Fifteen percent of community college students who transfer lose nearly all of their credits in the process, costing them precious time and money, one study found. Another third lose a significant proportion of their credits. In all, students who transfer from any kind of college or university to another lose an average of 13 credits when they do, and nearly 40 percent get no credit for the work they’ve already completed, according to the U.S. Department of Education’s National Center for Education Statistics.
Those are among the reasons that only 15 percent of students who start at community colleges go on to earn bachelor’s degrees within six years, even though more than 80 percent of them say they plan to, the Community College Research Center at Teachers College, Columbia University, found.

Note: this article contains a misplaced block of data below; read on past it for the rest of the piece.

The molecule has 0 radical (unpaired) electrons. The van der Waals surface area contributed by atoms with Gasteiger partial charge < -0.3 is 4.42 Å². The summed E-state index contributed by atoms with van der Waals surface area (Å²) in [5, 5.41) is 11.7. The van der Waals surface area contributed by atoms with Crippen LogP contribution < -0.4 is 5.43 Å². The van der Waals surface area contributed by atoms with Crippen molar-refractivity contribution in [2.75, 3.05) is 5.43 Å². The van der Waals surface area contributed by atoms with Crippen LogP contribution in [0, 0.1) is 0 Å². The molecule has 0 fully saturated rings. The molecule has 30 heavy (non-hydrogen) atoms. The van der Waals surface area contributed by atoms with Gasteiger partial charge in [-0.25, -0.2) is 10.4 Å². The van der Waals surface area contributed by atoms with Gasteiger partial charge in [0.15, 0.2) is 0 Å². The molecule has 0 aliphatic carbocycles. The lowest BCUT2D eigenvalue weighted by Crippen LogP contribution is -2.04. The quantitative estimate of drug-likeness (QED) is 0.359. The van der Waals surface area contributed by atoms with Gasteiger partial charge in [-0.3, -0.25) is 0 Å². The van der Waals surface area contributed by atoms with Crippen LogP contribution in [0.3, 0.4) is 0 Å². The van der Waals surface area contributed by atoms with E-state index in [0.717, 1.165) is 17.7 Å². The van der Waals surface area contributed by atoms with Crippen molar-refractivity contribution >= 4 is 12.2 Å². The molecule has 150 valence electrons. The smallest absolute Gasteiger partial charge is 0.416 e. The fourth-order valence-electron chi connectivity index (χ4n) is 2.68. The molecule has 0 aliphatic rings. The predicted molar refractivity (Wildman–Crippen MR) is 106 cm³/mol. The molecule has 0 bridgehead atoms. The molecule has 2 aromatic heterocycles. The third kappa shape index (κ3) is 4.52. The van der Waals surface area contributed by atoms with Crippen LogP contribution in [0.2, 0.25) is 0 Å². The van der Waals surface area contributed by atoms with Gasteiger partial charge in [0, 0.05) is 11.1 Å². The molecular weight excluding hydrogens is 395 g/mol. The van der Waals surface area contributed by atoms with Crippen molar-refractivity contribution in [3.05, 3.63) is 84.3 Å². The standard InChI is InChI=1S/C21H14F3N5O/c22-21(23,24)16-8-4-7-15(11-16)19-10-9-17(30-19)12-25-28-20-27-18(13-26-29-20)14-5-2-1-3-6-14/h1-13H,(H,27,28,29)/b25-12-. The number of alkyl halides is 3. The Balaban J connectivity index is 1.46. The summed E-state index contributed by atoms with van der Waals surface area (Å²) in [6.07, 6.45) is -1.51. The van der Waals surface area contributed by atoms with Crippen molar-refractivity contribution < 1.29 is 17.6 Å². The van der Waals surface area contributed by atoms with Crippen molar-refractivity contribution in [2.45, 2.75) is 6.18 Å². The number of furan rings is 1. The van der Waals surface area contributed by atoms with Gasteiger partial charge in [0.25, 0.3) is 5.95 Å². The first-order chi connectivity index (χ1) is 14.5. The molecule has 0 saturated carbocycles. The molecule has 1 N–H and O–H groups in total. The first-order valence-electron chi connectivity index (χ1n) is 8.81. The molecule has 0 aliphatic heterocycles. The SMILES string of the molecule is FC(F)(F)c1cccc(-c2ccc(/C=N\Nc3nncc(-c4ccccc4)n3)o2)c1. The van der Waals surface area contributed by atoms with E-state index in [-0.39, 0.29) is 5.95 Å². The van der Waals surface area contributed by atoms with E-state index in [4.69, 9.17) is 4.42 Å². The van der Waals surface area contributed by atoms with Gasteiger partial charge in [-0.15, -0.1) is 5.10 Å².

Calls to change this “have grown to a crescendo now, where people are realizing it’s a real disservice not just to our community college students, but to our country,” Leslie said. “We’ve got so many students who start a college career and never finish.”
Students who move to private, nonprofit universities and colleges in particular see fewer credits come with them than those who transfer to public universities, the research on this subject has concluded.
Most private colleges, when asked if they accept transfer credit, “will say, ‘Of course we do,’ ” said Leslie. “But in practice, once you get past English 101 or Econ 101, if there was the slightest difference between the community college class and the course that was offered at the four-year school, the faculty will say, ‘Oh, that didn’t do what we do, so we’re going to require you to do it over.’ ”